Providing practical knowledge for market gardening in the Southern United States.

Wednesday, January 31, 2018

Starting Plants Inside

My plan this weekend is to start two plants indoors. The first is sweet potatoes. The slips, or small cuttings of the plant which grow directly from the sweet potatoes if exposed to water and sun, can be grown on a south facing window sill. I have had success with cutting a bag of sweet potatoes bought at the store in half and placing the cut sides in shallow pans of water. The pans are placed on a window sill and exposed to full sun. The slips grow fairly rapidly from the cuttings and are removed from the cuttings and placed in a jar of water once they are large enough. I do not plant them until it is warm enough outside and the roots of the slips are robust.

 
Slips

This method is reliable and cheap, but it is not the only method. People who grow lots of sweet potatoes often prefer to start them in shallow beds in the ground. There are quite a few YouTube videos which explain this process in detail. I grow my sweet potatoes mostly for home use. They are not an ideal product to sell at the farmers market. They take up a good bit space in the garden and have a lengthy date to maturity. However, they tolerate poor soils and can sooth a green thumb in late winter.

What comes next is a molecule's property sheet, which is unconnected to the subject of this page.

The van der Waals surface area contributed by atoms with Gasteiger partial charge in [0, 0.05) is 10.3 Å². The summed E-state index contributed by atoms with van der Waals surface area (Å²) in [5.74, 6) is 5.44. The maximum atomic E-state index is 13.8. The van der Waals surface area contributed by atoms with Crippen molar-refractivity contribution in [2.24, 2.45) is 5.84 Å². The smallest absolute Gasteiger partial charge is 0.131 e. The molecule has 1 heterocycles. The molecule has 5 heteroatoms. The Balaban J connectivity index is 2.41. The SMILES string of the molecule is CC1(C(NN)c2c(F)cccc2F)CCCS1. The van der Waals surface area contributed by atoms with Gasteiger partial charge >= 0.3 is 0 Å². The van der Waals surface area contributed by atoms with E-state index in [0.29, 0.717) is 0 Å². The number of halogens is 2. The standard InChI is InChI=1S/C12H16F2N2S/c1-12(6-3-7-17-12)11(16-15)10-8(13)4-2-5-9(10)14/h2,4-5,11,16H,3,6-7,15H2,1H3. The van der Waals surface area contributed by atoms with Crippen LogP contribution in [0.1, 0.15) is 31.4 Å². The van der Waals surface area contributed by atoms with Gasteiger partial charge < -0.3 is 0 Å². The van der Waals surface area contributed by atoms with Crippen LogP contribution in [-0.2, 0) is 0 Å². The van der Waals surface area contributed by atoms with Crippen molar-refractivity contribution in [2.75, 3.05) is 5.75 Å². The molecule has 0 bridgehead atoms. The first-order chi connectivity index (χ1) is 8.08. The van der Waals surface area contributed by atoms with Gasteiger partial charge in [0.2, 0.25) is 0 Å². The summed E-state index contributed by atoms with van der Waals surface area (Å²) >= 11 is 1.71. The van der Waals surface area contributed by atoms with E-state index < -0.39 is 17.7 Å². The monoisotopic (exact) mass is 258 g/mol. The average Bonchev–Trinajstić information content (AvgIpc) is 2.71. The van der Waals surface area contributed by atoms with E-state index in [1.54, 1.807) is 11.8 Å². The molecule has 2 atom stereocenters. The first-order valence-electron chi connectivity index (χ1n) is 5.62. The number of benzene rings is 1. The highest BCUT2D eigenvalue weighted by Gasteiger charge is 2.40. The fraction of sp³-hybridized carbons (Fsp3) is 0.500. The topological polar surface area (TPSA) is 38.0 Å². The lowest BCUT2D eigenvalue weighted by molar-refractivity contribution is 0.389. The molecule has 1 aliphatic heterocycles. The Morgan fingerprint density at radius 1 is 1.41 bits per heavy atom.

The second plant which I intend to start indoors this weekend is garlic. I have never grown garlic, but similar to sweet potatoes, I am looking to sooth my green thumb while also growing some for personal use. It is best to start garlic in the fall. However, it can be started in late winter for a smaller harvest. Garlic, unlike sweet potatoes, has some potential as a product for the farmers market. It can be grown effectively in dense spaces. Garlic does have a long date to maturity.

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